November – no end to allotment tasks!

I don’t quite understand why, when everybody else seems to be winding down, and Soilman has even gone into hibernation, I seem to be getting busier!

Partly it’s because the days are so short now, that I’m lucky to get half an hour of gloom on the allotment when I’ve finished my ‘real’ work, so everything seems to take forever to get done, and partly it’s because a new allotment, particularly one that’s been neglected, just has so much that needs to be done.

So far we’ve:

1. sort of sorted the shed – more to be done in Spring, but it’s at least watertight now
2. begun to restore the cold frame – or at least, Tony has, while I just make admiring noises
3. cleared about a tenth of the runners, slugs, bindweed and thistles from the strawberry bed – that’s my job, and horrible, fiddly, backbreaking work it is too
4. started to clear the brick path – very satisfying, especially as it means less risk of slipping on something slimy and end up on your a**e!
5. laid some shuttering to make new paths – again, very satisfying, it gives the allotment a sense of structure.

What we haven’t begun on yet is:

1. mending dodgy fence posts
2. laying a new hardstanding
3. cutting back the holly tree
4. moving the compost bins
5. refixing the entire far end fence which is now leaning against the rest of the fence, looking pathetic
6. any planting
7. any digging.

If we had brassicas this year then this is also what I’d be doing:

1. keeping my Brussels sprouts, purple sprouting broccoli and kale tidy and weed-free, and staking the outer Brussels against wind damage
2. sowing broad beans is something I’ve already done on Duncan’s allotment, although how many will come up, given that we appear to have mice, is anybody’s guess.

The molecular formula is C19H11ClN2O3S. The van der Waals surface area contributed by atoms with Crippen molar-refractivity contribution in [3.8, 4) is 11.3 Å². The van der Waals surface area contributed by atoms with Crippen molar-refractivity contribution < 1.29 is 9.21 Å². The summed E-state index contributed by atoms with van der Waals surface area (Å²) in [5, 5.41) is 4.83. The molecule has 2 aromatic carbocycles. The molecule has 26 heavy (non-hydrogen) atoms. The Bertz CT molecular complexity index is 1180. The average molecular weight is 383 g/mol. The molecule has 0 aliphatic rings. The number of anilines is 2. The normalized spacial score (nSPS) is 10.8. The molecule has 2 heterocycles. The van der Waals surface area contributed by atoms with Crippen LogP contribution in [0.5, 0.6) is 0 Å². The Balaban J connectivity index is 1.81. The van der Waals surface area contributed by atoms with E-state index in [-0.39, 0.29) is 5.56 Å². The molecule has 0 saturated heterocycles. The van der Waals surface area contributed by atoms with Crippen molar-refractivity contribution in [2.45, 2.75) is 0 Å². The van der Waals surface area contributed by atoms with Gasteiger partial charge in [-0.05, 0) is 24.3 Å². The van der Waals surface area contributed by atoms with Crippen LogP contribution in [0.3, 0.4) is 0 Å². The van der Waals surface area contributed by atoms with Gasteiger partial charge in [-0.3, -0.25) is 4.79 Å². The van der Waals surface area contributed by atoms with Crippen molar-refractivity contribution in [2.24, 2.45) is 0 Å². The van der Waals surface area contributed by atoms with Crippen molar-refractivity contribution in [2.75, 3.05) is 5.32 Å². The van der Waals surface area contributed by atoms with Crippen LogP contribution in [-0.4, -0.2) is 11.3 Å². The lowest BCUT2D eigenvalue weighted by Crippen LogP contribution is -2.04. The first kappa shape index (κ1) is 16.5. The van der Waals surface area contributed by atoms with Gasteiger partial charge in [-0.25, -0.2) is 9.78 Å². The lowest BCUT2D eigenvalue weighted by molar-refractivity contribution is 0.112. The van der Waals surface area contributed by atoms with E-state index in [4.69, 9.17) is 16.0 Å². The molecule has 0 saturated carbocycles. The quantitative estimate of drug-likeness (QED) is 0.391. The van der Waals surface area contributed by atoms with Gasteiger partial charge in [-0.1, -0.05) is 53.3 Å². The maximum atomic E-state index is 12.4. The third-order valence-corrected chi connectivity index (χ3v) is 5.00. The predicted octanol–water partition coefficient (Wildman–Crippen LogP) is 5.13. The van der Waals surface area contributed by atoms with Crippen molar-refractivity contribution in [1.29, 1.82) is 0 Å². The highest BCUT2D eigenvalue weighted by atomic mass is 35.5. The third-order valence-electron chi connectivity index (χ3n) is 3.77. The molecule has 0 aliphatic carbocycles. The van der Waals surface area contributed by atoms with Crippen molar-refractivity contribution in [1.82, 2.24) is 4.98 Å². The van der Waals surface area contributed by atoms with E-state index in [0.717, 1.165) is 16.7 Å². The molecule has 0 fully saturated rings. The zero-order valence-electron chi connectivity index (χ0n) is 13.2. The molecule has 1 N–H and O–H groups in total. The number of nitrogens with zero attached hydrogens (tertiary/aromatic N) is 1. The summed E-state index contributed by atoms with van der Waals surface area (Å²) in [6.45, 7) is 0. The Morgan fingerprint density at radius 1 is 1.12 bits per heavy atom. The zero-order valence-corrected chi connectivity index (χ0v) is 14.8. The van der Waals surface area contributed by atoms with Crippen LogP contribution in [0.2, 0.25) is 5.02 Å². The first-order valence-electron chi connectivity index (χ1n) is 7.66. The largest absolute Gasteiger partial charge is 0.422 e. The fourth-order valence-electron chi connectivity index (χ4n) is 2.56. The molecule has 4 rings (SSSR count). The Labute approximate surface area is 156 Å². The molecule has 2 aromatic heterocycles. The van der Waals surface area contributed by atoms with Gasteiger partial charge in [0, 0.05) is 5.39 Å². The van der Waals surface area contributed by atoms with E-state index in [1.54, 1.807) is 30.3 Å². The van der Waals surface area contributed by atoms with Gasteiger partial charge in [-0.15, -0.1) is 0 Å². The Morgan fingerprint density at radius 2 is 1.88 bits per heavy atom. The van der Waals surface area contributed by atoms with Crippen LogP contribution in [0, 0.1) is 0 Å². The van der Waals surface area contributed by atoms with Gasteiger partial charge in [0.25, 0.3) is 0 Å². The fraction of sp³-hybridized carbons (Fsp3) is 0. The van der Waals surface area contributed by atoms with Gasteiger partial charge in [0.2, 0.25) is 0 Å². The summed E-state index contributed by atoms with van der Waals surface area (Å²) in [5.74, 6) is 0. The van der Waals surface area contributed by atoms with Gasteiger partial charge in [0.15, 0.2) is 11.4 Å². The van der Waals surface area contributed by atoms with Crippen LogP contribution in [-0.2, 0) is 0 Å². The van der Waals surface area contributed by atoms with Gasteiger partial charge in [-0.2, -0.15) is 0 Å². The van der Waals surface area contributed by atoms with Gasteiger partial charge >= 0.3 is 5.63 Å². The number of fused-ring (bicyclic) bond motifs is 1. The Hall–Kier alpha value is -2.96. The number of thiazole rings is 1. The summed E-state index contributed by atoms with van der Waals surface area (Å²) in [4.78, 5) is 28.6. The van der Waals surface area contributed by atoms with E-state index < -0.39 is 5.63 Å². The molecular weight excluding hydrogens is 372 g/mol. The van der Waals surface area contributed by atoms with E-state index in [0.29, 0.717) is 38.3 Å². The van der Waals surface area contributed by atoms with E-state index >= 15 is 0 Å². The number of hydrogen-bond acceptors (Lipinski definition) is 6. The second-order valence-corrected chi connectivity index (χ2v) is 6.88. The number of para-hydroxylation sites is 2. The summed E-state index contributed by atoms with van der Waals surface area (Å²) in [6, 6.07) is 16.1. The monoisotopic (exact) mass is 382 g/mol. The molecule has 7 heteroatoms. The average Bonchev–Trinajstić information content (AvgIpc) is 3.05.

I wonder if things will slow down in December ...?

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Posted by The Allotment Blogger on Tuesday, November 25, 2008


Blogger Mark Hubbard said...

Do mice eat the vegetable seeds?

November 27, 2008 at 12:39 AM  
Blogger Mark Hubbard said...

A question that doesn't relate to your current post again, sorry.

Last summer I had a great herb garden going of three types of parsley (the 'normal' one, French and Italian), sage, coriander. The sage and coriander died through the winter, but the parsley (all three) survived. However, they have all started seeding through Spring. I originally thought if I just kept pulling off the seed heads that would stop them and they would return to 'normal' plants, however, for every seed head I cut, more replace it. Plus the inner stalks are now starting to get quite thick and woody.

So, herbs: are you just supposed to grow all of them for the one year, pick for cooking what survives through the winter then take everything out in Spring, and plant all over again?

(Hope there's less typos in this post than were in my last one.)

November 27, 2008 at 11:38 AM  
Blogger The Allotment Blogger said...

They will just keep getting woodier I'm afraid. Parsley is a biennial herb, this means it will flower and produce seeds in its second year of growth, so you’ll only need to replace it every two years - but in that second year it won't revert to normality if you remove the seeding heads, it''ll just keep trying to produce them.

Some herbs are perennial: rosemary, bay, some of the thymes, but most are either annual or biennial - that's why it's good to save seed from previous years for the next crop.

And yes, mice eat vegetable seeds with great pleasure!

November 30, 2008 at 7:57 AM  

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